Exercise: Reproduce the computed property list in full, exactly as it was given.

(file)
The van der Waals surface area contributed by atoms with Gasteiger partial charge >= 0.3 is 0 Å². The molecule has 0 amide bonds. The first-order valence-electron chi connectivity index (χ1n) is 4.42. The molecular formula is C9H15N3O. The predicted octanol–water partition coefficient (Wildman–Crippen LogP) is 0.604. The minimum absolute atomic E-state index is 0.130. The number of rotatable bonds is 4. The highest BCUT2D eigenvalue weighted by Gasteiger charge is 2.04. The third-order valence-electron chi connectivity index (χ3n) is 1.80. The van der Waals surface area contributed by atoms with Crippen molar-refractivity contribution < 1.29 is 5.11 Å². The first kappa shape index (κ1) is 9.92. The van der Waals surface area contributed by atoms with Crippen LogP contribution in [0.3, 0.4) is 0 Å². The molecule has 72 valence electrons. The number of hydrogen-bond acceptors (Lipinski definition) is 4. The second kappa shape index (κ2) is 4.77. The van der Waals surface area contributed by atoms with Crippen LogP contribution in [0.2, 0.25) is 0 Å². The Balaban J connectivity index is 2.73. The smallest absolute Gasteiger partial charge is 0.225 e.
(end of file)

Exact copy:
The van der Waals surface area contributed by atoms with Gasteiger partial charge >= 0.3 is 0 Å². The molecule has 0 amide bonds. The first-order valence-electron chi connectivity index (χ1n) is 4.42. The molecular formula is C9H15N3O. The predicted octanol–water partition coefficient (Wildman–Crippen LogP) is 0.604. The minimum absolute atomic E-state index is 0.130. The number of rotatable bonds is 4. The highest BCUT2D eigenvalue weighted by Gasteiger charge is 2.04. The third-order valence-electron chi connectivity index (χ3n) is 1.80. The van der Waals surface area contributed by atoms with Crippen molar-refractivity contribution < 1.29 is 5.11 Å². The first kappa shape index (κ1) is 9.92. The van der Waals surface area contributed by atoms with Crippen LogP contribution in [0.3, 0.4) is 0 Å². The molecule has 72 valence electrons. The number of hydrogen-bond acceptors (Lipinski definition) is 4. The second kappa shape index (κ2) is 4.77. The van der Waals surface area contributed by atoms with Crippen LogP contribution in [0.2, 0.25) is 0 Å². The Balaban J connectivity index is 2.73. The smallest absolute Gasteiger partial charge is 0.225 e.